Third DUI Offense
A third DUI conviction within 10 years in Virginia is considered a Class 6 felony and carries a mandatory minimum sentence of 90 days. The offender may face imprisonment for one to five years and a fine of $1,000. However, the judge or jury trying the case may choose a lesser penalty of 90 days to 12 months in jail and a fine of $1,000 to $2,500.
If a person has three DUI convictions within five years, they will face a mandatory minimum jail term of six months. In this case, the individual may be sentenced to imprisonment for one to five years and a $1,000 fine.
Alternatively, the judge or jury may opt for a lesser term of six to 12 months in jail and a $1,000 to $2,500 fine. Those with more than three prior DUI convictions may face a Class 6 felony charge with a mandatory minimum of one year in prison and a minimum fine of $1,000. This implies that the offender may still be sentenced to imprisonment for one to five years and a fine of $1,000.
The Impact of DUI Charges on Probation Status in Virginia
Being charged with a DUI offense while on probation in Virginia can have an impact on one's probation status, either before or after the case is resolved. It is crucial for anyone facing an additional charge to comprehend how it could affect their probation or parole status and seek appropriate representation.
Impact of Prior Involuntary Manslaughter Convictions on DUI Charges in Virginia
Individuals with previous convictions for involuntary manslaughter caused by driving under the influence of alcohol and/or drugs in Virginia face a Class 6 felony charge for every subsequent DUI offense. The offender is subject to a mandatory minimum fine of $1,000 and a one-year mandatory minimum sentence. The prison sentence and fine range remain the same as the previous Class 6 felony charge.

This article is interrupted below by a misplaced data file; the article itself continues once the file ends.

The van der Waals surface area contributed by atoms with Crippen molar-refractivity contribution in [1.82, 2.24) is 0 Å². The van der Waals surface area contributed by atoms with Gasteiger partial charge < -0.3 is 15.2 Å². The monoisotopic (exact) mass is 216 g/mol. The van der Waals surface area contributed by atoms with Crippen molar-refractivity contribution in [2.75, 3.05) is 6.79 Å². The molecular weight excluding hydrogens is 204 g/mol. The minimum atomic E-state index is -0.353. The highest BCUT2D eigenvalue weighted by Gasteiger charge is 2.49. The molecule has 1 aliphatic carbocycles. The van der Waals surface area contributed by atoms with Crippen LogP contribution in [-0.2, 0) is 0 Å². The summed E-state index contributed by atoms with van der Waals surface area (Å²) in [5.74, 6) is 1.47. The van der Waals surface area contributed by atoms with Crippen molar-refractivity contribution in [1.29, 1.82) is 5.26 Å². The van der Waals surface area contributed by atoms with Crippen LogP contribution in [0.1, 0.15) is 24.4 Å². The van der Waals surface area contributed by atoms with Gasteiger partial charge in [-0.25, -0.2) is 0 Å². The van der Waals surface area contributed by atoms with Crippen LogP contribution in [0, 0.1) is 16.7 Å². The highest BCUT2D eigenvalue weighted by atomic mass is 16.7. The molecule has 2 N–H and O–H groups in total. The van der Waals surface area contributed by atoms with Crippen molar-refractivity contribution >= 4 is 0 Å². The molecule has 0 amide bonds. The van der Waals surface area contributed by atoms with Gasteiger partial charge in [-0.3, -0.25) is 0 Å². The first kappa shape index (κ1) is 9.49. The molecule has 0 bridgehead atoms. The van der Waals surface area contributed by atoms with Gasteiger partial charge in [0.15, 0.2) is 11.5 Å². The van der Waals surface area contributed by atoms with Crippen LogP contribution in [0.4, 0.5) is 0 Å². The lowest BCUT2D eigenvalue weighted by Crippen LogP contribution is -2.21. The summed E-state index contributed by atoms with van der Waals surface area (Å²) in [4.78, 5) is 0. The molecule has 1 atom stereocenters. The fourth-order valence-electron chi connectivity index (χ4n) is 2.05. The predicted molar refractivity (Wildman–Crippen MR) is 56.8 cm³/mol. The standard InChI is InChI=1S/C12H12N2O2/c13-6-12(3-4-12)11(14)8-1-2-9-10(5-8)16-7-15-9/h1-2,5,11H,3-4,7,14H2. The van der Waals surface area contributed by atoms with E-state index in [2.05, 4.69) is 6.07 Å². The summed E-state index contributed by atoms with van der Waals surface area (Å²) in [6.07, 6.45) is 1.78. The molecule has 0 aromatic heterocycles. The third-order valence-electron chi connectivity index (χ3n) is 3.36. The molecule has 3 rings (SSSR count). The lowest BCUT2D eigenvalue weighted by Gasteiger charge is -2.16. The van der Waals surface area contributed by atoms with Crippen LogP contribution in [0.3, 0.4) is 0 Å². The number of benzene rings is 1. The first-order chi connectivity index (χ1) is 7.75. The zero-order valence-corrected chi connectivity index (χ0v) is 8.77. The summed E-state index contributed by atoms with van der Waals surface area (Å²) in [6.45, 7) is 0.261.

DUI Felony Offense in Virginia
In Virginia, a DUI conviction may lead to the seizure and forfeiture of the driver's vehicle. Additionally, certain DUI offenses may carry extra penalties, which may include but are not limited to:
A first DUI conviction in Virginia results in the following penalties:
- One-year license suspension;
- Completion of the Alcohol Safety Action Program; and
- Requirement of an ignition interlock device to reinstate their license if their blood alcohol concentration (BAC) measured above 0.15 percent.
A second DUI conviction in Virginia results in the following penalties:
- Three-year license suspension;
- Completion of the Alcohol Safety Action Program; and
- Requirement of an ignition interlock device for license reinstatement.
A third DUI conviction in Virginia results in the following penalties:
- Indefinite license suspension, although the offender may request the court to reinstate their license after five years have passed; and
- Requirement of an ignition interlock device if their license is reinstated.
If you contact an experienced and knowledgeable attorney in Northern Virginia, they can assist you throughout the process of being charged with driving under the influence. They can also inform you about how various factors, such as seeking medical attention after an arrest, may significantly affect your case.
Call the Law Offices of Clinton O. Middleton at 703-777-9630 for a free consultation regarding your serious traffic offense.